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144 THE woman's kingdom. 

As soon as she could she lured Letty out of the crowd 
into one of those green alleys that abound in Kensington 
Gardens, in sight of the qfteer old red brick palace, with 
its Dutch garden, where, long ago, the courtiers of Wil- 
liam and Mary, and the maids of honor of Queen Anne, 
and the first two Georges, may have strolled and coquet- 
ted and made love — the old, old story ! In their long- 
effaced footsteps walked the lovely Letty Kenderdine, as 
fair as any of them, and talking, perhaps, not greater non- 
sense than they had talked. 

" Well, I must say it was strange," said she. " It only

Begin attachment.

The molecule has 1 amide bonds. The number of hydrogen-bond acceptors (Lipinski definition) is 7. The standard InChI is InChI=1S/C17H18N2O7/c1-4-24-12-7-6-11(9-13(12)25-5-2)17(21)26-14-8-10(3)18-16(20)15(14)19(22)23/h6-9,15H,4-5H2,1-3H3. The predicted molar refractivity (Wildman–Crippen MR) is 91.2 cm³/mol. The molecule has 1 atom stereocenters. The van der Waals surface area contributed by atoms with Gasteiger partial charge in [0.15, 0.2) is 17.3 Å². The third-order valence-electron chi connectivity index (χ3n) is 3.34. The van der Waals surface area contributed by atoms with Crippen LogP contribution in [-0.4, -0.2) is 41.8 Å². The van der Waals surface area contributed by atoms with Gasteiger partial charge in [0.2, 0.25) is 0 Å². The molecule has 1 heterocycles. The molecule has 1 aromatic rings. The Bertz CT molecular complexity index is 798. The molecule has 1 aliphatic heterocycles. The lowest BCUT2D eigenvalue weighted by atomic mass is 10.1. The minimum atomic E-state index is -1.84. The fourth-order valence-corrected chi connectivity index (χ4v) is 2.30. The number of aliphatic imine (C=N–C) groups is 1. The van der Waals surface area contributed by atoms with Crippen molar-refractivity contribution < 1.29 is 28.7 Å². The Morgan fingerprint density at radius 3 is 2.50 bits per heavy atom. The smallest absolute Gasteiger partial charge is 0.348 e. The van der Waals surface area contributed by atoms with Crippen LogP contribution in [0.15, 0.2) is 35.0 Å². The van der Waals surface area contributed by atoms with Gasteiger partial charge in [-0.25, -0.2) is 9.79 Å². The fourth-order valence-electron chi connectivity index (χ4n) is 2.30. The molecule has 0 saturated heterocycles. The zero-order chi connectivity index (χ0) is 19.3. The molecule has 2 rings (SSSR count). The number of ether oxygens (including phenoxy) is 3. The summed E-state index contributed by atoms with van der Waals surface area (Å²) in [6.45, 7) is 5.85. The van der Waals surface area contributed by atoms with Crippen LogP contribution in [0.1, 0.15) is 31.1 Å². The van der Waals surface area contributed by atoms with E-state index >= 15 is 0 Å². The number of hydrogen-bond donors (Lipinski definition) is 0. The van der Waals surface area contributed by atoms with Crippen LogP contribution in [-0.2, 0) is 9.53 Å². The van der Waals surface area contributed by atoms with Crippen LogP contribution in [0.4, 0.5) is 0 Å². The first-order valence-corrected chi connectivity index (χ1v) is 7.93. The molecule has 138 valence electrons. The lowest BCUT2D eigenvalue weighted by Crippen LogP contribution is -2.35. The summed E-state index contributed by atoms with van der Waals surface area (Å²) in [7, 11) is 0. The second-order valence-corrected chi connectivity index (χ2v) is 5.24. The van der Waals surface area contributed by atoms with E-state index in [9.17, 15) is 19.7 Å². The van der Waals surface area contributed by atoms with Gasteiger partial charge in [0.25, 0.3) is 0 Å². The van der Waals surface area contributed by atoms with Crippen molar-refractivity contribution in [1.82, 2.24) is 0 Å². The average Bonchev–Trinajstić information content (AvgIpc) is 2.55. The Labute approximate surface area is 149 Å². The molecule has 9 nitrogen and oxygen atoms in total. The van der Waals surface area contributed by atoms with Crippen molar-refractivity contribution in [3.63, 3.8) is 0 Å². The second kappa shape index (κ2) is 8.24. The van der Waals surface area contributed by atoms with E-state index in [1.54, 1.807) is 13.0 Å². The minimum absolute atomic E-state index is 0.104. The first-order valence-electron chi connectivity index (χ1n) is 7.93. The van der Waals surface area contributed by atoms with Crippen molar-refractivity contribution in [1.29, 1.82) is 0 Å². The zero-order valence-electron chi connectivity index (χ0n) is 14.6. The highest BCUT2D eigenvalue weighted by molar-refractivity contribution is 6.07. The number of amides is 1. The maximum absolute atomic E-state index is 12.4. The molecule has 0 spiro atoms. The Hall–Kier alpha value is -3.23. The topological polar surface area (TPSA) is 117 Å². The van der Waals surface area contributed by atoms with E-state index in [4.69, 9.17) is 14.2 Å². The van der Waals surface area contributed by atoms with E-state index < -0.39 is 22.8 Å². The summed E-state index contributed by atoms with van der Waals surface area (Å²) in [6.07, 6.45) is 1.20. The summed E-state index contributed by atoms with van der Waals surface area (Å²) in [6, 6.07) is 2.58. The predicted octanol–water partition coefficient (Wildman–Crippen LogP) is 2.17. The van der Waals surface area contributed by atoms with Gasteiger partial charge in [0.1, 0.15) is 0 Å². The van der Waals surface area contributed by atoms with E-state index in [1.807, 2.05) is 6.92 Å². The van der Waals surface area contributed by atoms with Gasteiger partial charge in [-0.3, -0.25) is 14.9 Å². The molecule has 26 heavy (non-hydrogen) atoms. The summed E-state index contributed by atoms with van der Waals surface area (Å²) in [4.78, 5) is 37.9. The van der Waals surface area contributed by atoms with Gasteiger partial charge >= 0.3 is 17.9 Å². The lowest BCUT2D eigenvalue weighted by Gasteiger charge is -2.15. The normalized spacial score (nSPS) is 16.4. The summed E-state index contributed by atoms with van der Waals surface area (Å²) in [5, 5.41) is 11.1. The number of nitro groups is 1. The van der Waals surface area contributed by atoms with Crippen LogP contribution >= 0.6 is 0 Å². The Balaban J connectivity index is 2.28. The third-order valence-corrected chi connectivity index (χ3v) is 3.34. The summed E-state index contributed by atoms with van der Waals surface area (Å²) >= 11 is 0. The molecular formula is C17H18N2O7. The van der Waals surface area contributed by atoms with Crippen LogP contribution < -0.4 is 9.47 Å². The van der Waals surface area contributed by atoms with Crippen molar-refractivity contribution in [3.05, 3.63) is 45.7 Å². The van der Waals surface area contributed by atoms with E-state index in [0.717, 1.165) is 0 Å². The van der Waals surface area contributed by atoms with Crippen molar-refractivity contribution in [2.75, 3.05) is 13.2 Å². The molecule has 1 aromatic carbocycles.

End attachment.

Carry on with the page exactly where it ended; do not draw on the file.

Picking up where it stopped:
shows how easily men forget. To pass me by within a 
few yards, and never even see me !'* 

" They were talking to some gentlemen." 

" Oh, but people always see those they want to see. 
Perhaps I ought to have bowed. You know they could 
not come and speak to us unless we bowed first. And 
how nice and gentlemanly they both looked, especially 
Julius ! Really Julius is a very handsome young fellow, 
now he is quite well. I suppose he is quite well by this 
time." 

"He looked so." And Edna felt glad partly for his 
own sake, but more for his brother's. That anxiety at 
least was over. And then she let her imagination wander 
wildly as to what could be the secret trouble which 
showed plainly on Dr. Stedman's face, and had altered 
him so much. The desperate longing to comfort him, to 
take part of his burden, whatever it might be, came upon 
her, sad and sore. 

So much so, that she never heard footsteps behind, nor 
guessed what was going to happen, until Letty called out 
in her loud whisper : 

" Goodness me I There they are." 

And at an angle of the path the two brothers and two